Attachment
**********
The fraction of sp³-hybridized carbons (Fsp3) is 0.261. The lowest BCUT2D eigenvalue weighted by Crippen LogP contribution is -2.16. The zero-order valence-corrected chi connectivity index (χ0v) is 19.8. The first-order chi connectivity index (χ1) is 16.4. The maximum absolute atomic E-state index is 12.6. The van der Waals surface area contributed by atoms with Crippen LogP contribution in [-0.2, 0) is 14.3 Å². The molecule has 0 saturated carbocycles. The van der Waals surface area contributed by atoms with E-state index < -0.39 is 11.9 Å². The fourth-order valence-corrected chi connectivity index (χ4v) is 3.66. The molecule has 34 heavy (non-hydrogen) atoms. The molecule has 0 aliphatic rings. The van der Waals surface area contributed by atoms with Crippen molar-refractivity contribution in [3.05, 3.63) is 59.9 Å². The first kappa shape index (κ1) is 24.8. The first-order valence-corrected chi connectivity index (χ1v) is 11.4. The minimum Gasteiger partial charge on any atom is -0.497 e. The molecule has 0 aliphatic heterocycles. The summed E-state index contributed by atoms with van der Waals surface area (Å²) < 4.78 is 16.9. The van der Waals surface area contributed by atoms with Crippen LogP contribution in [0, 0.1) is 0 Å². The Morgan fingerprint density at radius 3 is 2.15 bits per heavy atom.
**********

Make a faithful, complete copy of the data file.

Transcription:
The fraction of sp³-hybridized carbons (Fsp3) is 0.261. The lowest BCUT2D eigenvalue weighted by Crippen LogP contribution is -2.16. The zero-order valence-corrected chi connectivity index (χ0v) is 19.8. The first-order chi connectivity index (χ1) is 16.4. The maximum absolute atomic E-state index is 12.6. The van der Waals surface area contributed by atoms with Crippen LogP contribution in [-0.2, 0) is 14.3 Å². The molecule has 0 saturated carbocycles. The van der Waals surface area contributed by atoms with E-state index < -0.39 is 11.9 Å². The fourth-order valence-corrected chi connectivity index (χ4v) is 3.66. The molecule has 34 heavy (non-hydrogen) atoms. The molecule has 0 aliphatic rings. The van der Waals surface area contributed by atoms with Crippen molar-refractivity contribution in [3.05, 3.63) is 59.9 Å². The first kappa shape index (κ1) is 24.8. The first-order valence-corrected chi connectivity index (χ1v) is 11.4. The minimum Gasteiger partial charge on any atom is -0.497 e. The molecule has 0 aliphatic heterocycles. The summed E-state index contributed by atoms with van der Waals surface area (Å²) < 4.78 is 16.9. The van der Waals surface area contributed by atoms with Crippen LogP contribution in [0, 0.1) is 0 Å². The Morgan fingerprint density at radius 3 is 2.15 bits per heavy atom.